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Old 05-02-2007, 09:15 AM
 
Location: Nashville, Tn
7,917 posts, read 11,365,845 times
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Default Why do Christians Take Some Parts of the Bible Literally but not other Parts?

What I'm really getting at by this question is the word for word literal acceptance of Genesis as fact while Revelations in particular seems to be open for speculation as to what it means. There is an actual industry of preachers and authors who spend their careers trying to explain various passages of Revelations to their congregations and the public. Since they take Genesis literally why don't they take Revelations literally? I think people should at least be consistent when they study the bible. If Revelations can be interpreted as being symbolic shouldn't the same thing apply to Genesis? Many religious people, particularly fundamentalists, go ballistic when someone suggests that the days of creation might be symbolic and yet these same people accept all sorts of interpretations and speculations in Revelations instead of a literal meaning. The rapture is an interesting example. As far as I can tell the whole idea of the rapture was based on the supposed visions of a Scottish teenager in the 1800's and it was widely publicized and now many fundamentalists accept it as fact even though it's not based on Christian traditions. What do some of those think?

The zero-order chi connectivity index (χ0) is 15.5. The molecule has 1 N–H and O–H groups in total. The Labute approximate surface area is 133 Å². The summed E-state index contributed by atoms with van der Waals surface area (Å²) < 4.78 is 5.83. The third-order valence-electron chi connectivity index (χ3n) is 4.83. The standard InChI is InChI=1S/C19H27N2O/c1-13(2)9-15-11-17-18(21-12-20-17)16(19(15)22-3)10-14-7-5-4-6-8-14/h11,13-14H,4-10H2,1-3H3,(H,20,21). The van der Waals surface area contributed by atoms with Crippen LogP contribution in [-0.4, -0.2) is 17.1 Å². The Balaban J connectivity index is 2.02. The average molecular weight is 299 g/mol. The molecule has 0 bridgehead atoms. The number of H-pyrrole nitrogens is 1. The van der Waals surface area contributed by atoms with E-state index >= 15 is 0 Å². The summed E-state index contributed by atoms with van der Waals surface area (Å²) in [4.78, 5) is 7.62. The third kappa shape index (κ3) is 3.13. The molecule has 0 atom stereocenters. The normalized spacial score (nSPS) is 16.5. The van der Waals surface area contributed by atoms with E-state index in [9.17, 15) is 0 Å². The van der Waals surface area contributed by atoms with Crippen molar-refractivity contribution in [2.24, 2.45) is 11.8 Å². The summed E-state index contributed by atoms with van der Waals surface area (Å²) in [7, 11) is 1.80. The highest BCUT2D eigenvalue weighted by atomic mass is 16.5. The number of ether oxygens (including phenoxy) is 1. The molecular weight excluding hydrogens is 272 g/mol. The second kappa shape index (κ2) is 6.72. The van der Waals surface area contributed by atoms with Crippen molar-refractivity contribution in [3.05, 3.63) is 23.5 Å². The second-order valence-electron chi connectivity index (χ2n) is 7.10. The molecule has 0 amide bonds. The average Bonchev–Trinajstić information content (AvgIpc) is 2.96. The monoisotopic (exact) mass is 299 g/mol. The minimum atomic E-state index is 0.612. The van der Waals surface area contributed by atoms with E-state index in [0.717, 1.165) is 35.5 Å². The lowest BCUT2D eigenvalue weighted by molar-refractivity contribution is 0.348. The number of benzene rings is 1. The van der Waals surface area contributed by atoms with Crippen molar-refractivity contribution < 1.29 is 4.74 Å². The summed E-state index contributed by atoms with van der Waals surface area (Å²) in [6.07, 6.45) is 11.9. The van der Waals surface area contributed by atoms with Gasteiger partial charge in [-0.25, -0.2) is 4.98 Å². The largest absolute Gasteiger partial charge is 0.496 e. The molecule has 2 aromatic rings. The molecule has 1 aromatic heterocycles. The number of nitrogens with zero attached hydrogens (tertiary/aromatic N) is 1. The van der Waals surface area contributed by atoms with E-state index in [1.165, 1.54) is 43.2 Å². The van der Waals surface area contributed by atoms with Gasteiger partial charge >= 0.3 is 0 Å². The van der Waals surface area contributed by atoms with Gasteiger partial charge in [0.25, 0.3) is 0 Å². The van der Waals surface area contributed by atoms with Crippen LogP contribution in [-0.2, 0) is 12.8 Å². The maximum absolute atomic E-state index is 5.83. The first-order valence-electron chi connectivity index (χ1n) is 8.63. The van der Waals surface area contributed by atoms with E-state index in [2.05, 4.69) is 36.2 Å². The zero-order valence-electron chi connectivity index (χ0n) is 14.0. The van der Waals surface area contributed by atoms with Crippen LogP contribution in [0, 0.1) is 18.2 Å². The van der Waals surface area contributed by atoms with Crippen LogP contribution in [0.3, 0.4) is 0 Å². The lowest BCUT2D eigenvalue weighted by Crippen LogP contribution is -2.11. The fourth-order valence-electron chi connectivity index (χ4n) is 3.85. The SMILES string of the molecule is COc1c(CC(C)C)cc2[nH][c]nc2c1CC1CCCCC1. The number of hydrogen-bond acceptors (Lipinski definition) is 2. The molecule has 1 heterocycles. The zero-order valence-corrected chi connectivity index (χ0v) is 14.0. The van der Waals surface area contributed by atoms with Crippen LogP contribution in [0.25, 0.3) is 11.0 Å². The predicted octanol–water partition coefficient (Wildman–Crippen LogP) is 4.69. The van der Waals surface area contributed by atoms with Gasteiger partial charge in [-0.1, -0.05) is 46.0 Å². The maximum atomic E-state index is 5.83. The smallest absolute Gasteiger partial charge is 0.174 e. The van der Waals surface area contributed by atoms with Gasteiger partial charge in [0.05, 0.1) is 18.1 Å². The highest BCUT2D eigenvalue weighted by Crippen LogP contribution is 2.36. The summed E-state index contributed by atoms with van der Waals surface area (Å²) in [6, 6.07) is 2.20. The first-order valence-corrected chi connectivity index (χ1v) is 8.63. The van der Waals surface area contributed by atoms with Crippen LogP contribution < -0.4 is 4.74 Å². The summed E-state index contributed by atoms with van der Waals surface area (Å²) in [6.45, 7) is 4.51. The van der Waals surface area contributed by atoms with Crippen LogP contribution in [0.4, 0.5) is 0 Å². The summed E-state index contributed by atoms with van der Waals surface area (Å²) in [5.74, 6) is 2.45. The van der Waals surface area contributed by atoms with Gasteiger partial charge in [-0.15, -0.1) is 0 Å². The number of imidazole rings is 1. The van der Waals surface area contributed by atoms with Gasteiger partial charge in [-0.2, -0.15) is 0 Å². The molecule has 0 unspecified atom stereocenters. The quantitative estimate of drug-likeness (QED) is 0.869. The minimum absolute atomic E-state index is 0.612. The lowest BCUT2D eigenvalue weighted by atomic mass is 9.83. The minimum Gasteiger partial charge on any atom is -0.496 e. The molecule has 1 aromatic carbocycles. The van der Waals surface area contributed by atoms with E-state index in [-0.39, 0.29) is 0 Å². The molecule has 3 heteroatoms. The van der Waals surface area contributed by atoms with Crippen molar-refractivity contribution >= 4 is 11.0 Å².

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Old 05-02-2007, 09:20 AM
 
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Quote:
Originally Posted by MontanaGuy View Post
What I'm really getting at by this question is the word for word literal acceptance of Genesis as fact while Revelations in particular seems to be open for speculation as to what it means. There is an actual industry of preachers and authors who spend their careers trying to explain various passages of Revelations to their congregations and the public. Since they take Genesis literally why don't they take Revelations literally? I think people should at least be consistent when they study the bible. If Revelations can be interpreted as being symbolic shouldn't the same thing apply to Genesis? Many religious people, particularly fundamentalists, go ballistic when someone suggests that the days of creation might be symbolic and yet these same people accept all sorts of interpretations and speculations in Revelations instead of a literal meaning. The rapture is an interesting example. As far as I can tell the whole idea of the rapture was based on the supposed visions of a Scottish teenager in the 1800's and it was widely publicized and now many fundamentalists accept it as fact even though it's not based on Christian traditions. What do some of those think?